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Family Law Journal: May 2016

Sarah Passemard looks at the development of case law on add-backs based on financial conduct

One website described the decision in Rapp v Sarre [2016] as ‘Court upholds addictive behaviour as a reason for unequal divorce settlement’. Divorcing couples around the country started considering their spouse’s addiction to Manchester United or The X Factor, and wondering if they could run the same argument.

JMW

Clare Williams and Jo-Anna Jellings consider a High Court decision which turned on the interpretation of the wording in the order

In BG v BA (Deceased) [2015] the court was concerned with a consent order and whether the apparent meaning of one part of it was consistent with the intentions behind the order as a whole. The case was unusual in two respects. First it was concerned with the textual interpretation of a consent order drafted by ‘first-rate matrimonial finance lawyers’ in what must have been one of the larger divorce settlements to go through the English courts in 2015. Secondly, the husband had sadly died in March 2013, leaving a large but insolvent estate. The litigation was therefore conducted between the wife and the trustees in bankruptcy of the husband’s estate.

Anna Shadbolt details the law reform campaign in relation to civil partnership and the ongoing issues regarding cohabitant reform

Earlier this year the claimants in Steinfeld v Secretary of State for Education [2016] received the news that their judicial review claim for reform of the Civil Partnership Act 2004 (CPA 2004) was unsuccessful. The progress of their campaign to open up civil partnerships to opposite-sex couples has been widely reported, and watched with interest by the general public, lawyers and MPs. The claimants have voiced their ideological reasons for opposing the institution of marriage, based upon a belief that it is a historically patriarchal institution. They have explained their concerns about the obvious lack of legal protection available to unmarried, cohabiting couples in committed, long-term relationships, and they have campaigned for the ability to formalise their relationship in a way that provides for equality, regardless of sexual orientation.

Withers LLP

Amanda Bell and Alasdair Wild highlight pension reforms that may impact on the structure of a financial settlement on divorce

Pensions have long been a valuable vehicle for saving, and therefore an important asset to consider in discussions about the division of assets on divorce. Recent changes in the pensions landscape are dramatic and present a number of potential pitfalls, as well as valuable opportunities, for divorcing spouses. In this article we intend to highlight some issues for matrimonial lawyers to think about when dealing with cases involving pensions.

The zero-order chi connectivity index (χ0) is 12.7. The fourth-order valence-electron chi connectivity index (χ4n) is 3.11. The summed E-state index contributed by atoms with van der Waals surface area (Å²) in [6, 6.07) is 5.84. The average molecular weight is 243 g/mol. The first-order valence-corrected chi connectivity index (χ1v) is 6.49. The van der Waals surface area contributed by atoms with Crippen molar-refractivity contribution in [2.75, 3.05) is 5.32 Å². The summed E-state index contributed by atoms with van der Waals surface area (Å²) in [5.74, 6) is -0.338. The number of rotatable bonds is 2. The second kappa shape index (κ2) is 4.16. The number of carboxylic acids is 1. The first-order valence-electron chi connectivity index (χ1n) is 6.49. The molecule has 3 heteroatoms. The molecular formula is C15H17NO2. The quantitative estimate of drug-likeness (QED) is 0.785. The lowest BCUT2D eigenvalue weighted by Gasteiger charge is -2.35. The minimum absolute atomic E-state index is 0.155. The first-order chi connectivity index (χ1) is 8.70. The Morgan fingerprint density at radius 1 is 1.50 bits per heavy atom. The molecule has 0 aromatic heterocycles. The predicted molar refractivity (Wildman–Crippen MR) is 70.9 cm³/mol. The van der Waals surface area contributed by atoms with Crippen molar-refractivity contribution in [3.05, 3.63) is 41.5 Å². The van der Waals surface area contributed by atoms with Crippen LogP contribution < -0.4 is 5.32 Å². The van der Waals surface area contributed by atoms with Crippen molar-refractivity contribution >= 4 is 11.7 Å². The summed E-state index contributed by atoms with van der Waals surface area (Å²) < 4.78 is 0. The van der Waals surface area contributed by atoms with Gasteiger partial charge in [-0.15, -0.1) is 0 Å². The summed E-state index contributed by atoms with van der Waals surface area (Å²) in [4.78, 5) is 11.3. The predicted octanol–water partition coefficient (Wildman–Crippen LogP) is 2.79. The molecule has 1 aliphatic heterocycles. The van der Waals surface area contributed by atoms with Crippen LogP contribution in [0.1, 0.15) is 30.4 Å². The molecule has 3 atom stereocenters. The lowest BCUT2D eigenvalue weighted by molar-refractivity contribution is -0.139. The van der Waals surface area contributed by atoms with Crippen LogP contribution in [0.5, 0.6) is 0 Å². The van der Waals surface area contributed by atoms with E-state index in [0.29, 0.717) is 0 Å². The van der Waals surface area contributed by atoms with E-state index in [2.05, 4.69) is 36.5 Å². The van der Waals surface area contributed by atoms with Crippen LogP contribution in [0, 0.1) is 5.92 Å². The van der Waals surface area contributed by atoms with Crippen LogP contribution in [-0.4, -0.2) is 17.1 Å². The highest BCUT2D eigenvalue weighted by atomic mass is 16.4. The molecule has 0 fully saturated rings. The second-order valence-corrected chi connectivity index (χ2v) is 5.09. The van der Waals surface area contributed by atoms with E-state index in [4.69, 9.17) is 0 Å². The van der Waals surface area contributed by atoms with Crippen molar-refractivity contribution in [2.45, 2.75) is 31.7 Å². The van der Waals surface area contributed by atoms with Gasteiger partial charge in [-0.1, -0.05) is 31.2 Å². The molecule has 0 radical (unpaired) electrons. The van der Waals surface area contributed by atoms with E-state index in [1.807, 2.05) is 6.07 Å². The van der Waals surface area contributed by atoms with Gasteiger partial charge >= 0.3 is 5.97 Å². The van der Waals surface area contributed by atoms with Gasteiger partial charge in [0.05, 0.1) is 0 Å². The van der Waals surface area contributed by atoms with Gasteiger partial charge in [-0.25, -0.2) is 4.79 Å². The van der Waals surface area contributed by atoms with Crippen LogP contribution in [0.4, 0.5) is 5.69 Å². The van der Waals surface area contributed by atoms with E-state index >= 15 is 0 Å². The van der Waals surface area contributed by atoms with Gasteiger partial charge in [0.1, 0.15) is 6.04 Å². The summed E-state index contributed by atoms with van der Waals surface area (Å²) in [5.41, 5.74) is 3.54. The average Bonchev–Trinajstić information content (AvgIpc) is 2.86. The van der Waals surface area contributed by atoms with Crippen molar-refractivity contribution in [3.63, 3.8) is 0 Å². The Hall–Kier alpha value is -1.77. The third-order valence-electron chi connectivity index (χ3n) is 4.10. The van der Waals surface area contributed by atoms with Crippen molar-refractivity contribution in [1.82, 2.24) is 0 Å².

Richard Adams examines the circumstances in which diplomatic immunity may prevent a claim by a spouse

The decision of Hayden J in Estrada v Al-Juffali [2016] dealt with the circumstances in which diplomatic immunity may be claimed for the purpose of matrimonial proceedings. It concerned an application by a Saudi businessman of considerable wealth to strike out his ex-wife’s claim for financial relief pursuant to Pt III, Matrimonial and Family Proceedings Act 1984 (MFPA 1984), on the assertion that he was protected from civil action on the basis of diplomatic immunity. The High Court decision was subject to an appeal, with the Court of Appeal finding that Hayden J was wrong in some respects, but correct in others.

Fiona Wood summarises the courts’ approach to periodical payments orders and the limited circumstances in which a stepped order will be appropriate

In Aburn v Aburn [2016], a smaller money case where a stepped periodical payments order had been made at first instance, the Court of Appeal helpfully reviewed the law relating to periodical payments.

In the first of a two-part analysis of forced and child marriage in Bangladesh and the UK, Shabina Begum sets out actions being taken, and the obstacles to success, in Bangladesh

In recent years there has been a focus globally to reduce early and forced marriage. In many countries this problem manifests in different ways and as a result the response to the problem is also varied. In July 2014 the UK government and the United Nations Children’s Emergency Fund (UNICEF) hosted the Girl Summit in London, with a view to build partnerships and galvanise the global movements to end female genital mutilation/cutting (FGM/C) and child early and forced marriage (CEFM). This event was attended by approximately 500 delegates from 50 countries and numerous countries made a pledge to end early and forced marriage in their respective countries. Bangladesh’s Prime Minister, Shiekh Hasina, was among those who pledged and she committed to end early and forced marriage by 2041 in Bangladesh. Bangladesh remains in the top five countries with the highest number of child marriages in the world (reference: International Center for Research on Women), where 66% of girls are married by the time they turn 18, with 32% marrying before the age of 15 (reference: Girls not Brides) (see end of article for references).